The two CGRP inhibitors currently licenced in Ireland are erenumab (Aimovig) and fremanezumab (Ajovy) and are subject to a strict protocol for prescribing. 


The neurotransmitter calcitonin gene-related peptide, or CGRP for short, plays a role in migraine. Its role in migraine includes: 

  • Being released in the trigeminal nerve. 
  • Increasing levels are seen during migraine attacks. 
  • It dilates blood vessels. 
  • It reduces mast cells (cells that control inflammation during allergic reactions). 
  • Causes an inflammatory fluid in blood vessels. 

For this reason, CGRP inhibitors are effective in reducing migraine. 


The European Medicines Agency (EMA) authorised erenumab (Aimovig) in June 2018. It was the first monoclonal antibody to work by blocking the activity of CGRP for use for the prevention of migraine. Erenumab is licensed for prevention of migraine in adults who have migraines for a minimum of four days per month. The dose is a subcutaneous 70mg injection every four weeks. If not controlled with 70mg every four weeks, the dose may be increased to 140mg every four weeks.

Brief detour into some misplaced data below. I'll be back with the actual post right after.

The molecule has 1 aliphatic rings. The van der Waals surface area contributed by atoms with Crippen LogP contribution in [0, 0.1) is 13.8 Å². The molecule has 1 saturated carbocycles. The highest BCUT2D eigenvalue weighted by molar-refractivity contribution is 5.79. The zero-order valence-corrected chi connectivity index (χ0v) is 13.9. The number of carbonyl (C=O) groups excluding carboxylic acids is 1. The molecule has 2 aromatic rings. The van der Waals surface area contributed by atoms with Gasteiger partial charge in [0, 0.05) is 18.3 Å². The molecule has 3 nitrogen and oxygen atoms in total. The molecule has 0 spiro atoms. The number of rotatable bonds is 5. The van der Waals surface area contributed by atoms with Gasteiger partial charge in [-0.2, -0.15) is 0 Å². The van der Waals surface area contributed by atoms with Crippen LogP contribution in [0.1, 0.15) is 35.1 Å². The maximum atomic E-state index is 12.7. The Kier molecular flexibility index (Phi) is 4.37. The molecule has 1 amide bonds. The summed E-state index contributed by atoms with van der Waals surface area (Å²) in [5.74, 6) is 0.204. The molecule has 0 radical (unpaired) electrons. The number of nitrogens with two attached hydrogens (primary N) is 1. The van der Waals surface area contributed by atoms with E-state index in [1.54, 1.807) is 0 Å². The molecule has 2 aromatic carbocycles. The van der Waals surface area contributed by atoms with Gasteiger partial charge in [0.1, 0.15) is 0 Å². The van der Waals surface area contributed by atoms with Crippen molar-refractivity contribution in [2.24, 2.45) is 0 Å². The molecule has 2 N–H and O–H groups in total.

Studies show erenumab is effective at reducing the number of days on which migraines occur. The most common side-effects with erenumab (up to one-in-10 people) are reactions at the site of injection, constipation, muscle spasms, and itching. If the patient gets side-effects, they are normally mild.